An 18-year-old man with seizures from birth was followed in the Department of Clinical Neurological Sciences, University of Western Ontario, London, and was found to have developed a sensory neuropathy by 2 years of age following treatment with pyridoxine in doses up to 2000 mg/day. The initial seizure at birth responded to pyridoxine 150 mg IV, after treatment with diazepam had failed. A sister had died in status epilepticus at age 9 days and had not received pyridoxine. Complex febrile seizures from 1 to 4 years, followed by recurrent afebrile convulsions, and at 13 years, complex partial seizures continued despite pyridoxine 2000 mg/day, phenytoin, and phenobarbital. At 18 years, following the addition of carbamazepine, seizures were controlled, and pyridoxine was decreased to 100 mg daily. MRI showed left mesial temporal sclerosis. Nerve conduction studies at 2 years revealed absent sensory action potentials and normal motor conduction. Sural nerve biopsy showed severe, axonal, sensory neuropathy. At 18 years, vibration sense in the feet was absent, position sense was decreased in the toes, pain sensation was impaired to the midcalf and in the fingers, tendon reflexes were absent, and plantar responses were flexor. His gait was ataxic. Sural, peroneal and median sensory nerve action potentials were absent. The sensory neuronopathy diagnosed at 2 years had not progressed or remitted at 18 years. [1]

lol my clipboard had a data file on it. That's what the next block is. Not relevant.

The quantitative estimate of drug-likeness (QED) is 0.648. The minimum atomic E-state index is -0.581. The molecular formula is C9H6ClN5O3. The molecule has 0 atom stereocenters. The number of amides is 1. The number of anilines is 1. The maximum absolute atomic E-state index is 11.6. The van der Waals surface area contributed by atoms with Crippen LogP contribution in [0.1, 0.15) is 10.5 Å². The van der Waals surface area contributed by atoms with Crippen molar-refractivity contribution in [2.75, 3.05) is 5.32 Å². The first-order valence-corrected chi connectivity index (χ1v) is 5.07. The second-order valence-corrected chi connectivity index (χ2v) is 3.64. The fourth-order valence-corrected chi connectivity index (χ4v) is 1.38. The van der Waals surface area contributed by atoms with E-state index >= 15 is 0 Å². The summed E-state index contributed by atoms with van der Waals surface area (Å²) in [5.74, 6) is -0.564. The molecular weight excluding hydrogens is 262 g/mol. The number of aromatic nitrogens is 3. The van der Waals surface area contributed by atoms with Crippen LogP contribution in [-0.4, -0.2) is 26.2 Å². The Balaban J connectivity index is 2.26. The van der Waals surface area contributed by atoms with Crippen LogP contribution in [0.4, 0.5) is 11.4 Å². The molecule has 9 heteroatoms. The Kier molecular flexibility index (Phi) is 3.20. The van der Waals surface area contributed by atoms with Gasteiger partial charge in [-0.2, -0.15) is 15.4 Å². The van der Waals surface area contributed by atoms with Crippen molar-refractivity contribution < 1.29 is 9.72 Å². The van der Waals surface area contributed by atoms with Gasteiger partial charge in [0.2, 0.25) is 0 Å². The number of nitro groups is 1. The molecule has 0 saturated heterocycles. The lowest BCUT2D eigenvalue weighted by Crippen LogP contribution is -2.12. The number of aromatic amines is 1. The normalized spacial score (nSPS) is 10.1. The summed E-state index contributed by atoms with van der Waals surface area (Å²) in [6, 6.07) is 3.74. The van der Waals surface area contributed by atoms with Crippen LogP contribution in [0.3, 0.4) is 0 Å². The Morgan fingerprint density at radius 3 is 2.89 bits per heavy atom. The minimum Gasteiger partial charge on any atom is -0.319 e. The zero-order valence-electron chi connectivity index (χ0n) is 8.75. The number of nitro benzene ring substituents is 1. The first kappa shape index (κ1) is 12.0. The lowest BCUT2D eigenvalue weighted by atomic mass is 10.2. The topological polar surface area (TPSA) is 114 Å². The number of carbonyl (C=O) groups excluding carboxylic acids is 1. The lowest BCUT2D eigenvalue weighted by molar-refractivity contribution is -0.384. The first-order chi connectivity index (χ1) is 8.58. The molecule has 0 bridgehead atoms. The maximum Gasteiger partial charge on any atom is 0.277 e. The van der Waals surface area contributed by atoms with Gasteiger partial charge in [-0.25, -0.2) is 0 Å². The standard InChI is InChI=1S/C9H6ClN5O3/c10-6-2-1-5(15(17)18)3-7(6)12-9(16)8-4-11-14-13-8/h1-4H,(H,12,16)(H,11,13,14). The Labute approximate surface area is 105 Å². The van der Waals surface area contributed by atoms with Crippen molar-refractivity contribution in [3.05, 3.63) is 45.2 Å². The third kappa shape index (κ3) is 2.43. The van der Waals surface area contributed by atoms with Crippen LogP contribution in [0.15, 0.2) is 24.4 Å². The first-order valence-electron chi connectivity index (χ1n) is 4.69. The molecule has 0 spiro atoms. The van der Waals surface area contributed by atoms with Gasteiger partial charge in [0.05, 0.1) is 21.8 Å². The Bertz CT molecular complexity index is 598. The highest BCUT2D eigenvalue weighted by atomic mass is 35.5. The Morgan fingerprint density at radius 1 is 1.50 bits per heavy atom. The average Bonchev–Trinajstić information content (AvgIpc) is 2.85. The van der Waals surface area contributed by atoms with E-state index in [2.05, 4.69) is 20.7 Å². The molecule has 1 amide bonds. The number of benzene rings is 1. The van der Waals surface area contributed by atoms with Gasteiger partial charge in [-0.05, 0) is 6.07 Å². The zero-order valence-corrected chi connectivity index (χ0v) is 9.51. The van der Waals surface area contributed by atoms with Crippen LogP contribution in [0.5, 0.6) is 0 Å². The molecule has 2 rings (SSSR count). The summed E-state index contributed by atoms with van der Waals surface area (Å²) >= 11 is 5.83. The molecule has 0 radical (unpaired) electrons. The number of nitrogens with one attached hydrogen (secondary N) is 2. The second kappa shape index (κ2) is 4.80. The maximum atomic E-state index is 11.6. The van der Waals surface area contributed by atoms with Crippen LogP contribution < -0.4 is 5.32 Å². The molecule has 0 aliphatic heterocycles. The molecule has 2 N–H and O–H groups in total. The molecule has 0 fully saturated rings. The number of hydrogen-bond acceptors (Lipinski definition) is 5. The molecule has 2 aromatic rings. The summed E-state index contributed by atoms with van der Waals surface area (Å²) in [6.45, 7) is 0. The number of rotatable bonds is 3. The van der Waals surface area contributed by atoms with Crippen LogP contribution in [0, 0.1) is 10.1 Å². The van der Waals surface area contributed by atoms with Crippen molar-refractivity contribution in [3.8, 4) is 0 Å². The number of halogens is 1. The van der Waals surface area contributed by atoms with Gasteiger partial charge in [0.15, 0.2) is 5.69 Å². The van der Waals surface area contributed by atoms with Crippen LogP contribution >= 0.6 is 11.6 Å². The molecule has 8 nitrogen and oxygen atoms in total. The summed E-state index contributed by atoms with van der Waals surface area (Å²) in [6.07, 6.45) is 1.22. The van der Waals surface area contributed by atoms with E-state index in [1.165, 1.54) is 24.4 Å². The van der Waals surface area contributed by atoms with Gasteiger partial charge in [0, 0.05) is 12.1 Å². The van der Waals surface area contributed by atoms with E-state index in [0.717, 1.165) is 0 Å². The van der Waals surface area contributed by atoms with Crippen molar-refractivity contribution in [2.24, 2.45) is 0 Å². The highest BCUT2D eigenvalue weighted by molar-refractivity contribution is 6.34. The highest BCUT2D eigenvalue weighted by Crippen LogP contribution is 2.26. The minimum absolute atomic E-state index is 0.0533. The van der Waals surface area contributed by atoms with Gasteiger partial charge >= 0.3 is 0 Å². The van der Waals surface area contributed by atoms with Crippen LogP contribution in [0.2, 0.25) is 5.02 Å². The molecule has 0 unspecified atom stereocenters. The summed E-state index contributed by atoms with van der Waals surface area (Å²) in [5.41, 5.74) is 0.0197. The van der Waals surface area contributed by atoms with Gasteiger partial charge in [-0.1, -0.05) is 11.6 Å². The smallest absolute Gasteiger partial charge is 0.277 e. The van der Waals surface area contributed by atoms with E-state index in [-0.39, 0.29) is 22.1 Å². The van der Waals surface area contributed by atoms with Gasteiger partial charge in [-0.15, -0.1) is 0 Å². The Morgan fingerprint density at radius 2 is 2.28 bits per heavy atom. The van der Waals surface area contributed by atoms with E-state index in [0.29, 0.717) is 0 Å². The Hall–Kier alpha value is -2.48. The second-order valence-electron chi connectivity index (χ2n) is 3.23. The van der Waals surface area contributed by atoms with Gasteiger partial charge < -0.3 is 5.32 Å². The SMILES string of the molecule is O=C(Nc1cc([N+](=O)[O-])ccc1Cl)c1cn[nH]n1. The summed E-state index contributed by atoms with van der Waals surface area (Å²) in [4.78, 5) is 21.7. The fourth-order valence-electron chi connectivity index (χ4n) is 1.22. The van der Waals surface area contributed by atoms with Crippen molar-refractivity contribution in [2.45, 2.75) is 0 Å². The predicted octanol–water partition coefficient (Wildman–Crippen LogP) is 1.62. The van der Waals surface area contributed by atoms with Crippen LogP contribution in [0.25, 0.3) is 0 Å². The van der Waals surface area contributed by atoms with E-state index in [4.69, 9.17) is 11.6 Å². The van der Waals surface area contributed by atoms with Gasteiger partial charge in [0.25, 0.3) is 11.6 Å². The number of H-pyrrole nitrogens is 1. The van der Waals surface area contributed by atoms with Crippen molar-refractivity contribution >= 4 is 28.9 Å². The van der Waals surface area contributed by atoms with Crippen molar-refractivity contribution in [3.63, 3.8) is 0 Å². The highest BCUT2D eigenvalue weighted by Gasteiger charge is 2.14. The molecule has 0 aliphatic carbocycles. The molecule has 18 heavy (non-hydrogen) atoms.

COMMENT. The authors explain the failure of pyridoxine to completely control the seizures in this patient by a combination of pyridoxine-dependent epilepsy with complex partial seizures due to mesial sclerosis. Unusually high doses of pyridoxine were prescribed in this patient. Doses as low as 50 mg/day have caused neuropathy when continued for months or years. Individual susceptibility is also a factor in the occurrence of this side effect.